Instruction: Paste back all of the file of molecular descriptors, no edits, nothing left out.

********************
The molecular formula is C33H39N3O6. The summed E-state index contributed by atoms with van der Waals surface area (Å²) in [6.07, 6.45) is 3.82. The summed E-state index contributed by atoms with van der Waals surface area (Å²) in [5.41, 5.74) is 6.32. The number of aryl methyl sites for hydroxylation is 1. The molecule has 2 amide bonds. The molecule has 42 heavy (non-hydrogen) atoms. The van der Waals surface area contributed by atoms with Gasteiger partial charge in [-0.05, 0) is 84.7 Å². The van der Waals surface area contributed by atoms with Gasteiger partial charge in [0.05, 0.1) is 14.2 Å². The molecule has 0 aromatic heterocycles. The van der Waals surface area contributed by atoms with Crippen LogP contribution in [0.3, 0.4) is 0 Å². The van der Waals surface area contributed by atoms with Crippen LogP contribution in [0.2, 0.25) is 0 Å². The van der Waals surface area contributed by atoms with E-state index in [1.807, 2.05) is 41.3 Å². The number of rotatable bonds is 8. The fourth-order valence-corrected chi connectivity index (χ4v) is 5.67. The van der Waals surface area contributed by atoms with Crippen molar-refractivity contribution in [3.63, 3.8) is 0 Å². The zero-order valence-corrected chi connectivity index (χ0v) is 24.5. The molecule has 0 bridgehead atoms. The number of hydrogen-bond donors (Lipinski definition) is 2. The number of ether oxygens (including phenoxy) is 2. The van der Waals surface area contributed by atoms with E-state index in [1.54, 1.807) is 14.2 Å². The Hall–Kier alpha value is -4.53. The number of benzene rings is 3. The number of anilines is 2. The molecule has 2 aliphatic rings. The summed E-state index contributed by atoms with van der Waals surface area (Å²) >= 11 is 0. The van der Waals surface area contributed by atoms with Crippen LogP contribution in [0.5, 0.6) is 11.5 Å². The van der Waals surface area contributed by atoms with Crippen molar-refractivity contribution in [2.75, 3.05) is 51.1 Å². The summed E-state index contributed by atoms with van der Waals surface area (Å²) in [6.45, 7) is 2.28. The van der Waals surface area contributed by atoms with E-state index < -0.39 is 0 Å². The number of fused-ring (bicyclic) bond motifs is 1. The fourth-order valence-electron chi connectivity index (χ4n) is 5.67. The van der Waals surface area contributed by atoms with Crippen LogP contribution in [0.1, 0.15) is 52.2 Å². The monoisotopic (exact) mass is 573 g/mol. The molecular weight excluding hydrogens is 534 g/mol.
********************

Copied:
The molecular formula is C33H39N3O6. The summed E-state index contributed by atoms with van der Waals surface area (Å²) in [6.07, 6.45) is 3.82. The summed E-state index contributed by atoms with van der Waals surface area (Å²) in [5.41, 5.74) is 6.32. The number of aryl methyl sites for hydroxylation is 1. The molecule has 2 amide bonds. The molecule has 42 heavy (non-hydrogen) atoms. The van der Waals surface area contributed by atoms with Gasteiger partial charge in [-0.05, 0) is 84.7 Å². The van der Waals surface area contributed by atoms with Gasteiger partial charge in [0.05, 0.1) is 14.2 Å². The molecule has 0 aromatic heterocycles. The van der Waals surface area contributed by atoms with Crippen LogP contribution in [0.3, 0.4) is 0 Å². The van der Waals surface area contributed by atoms with Crippen LogP contribution in [0.2, 0.25) is 0 Å². The van der Waals surface area contributed by atoms with E-state index in [1.807, 2.05) is 41.3 Å². The number of rotatable bonds is 8. The fourth-order valence-corrected chi connectivity index (χ4v) is 5.67. The van der Waals surface area contributed by atoms with Crippen molar-refractivity contribution in [3.63, 3.8) is 0 Å². The zero-order valence-corrected chi connectivity index (χ0v) is 24.5. The molecule has 0 bridgehead atoms. The number of hydrogen-bond donors (Lipinski definition) is 2. The number of ether oxygens (including phenoxy) is 2. The van der Waals surface area contributed by atoms with E-state index in [1.54, 1.807) is 14.2 Å². The Hall–Kier alpha value is -4.53. The number of benzene rings is 3. The number of anilines is 2. The molecule has 2 aliphatic rings. The summed E-state index contributed by atoms with van der Waals surface area (Å²) >= 11 is 0. The van der Waals surface area contributed by atoms with Crippen LogP contribution in [0.5, 0.6) is 11.5 Å². The van der Waals surface area contributed by atoms with Crippen molar-refractivity contribution in [2.75, 3.05) is 51.1 Å². The summed E-state index contributed by atoms with van der Waals surface area (Å²) in [6.45, 7) is 2.28. The van der Waals surface area contributed by atoms with E-state index < -0.39 is 0 Å². The number of fused-ring (bicyclic) bond motifs is 1. The fourth-order valence-electron chi connectivity index (χ4n) is 5.67. The van der Waals surface area contributed by atoms with Crippen LogP contribution in [0.1, 0.15) is 52.2 Å². The monoisotopic (exact) mass is 573 g/mol. The molecular weight excluding hydrogens is 534 g/mol.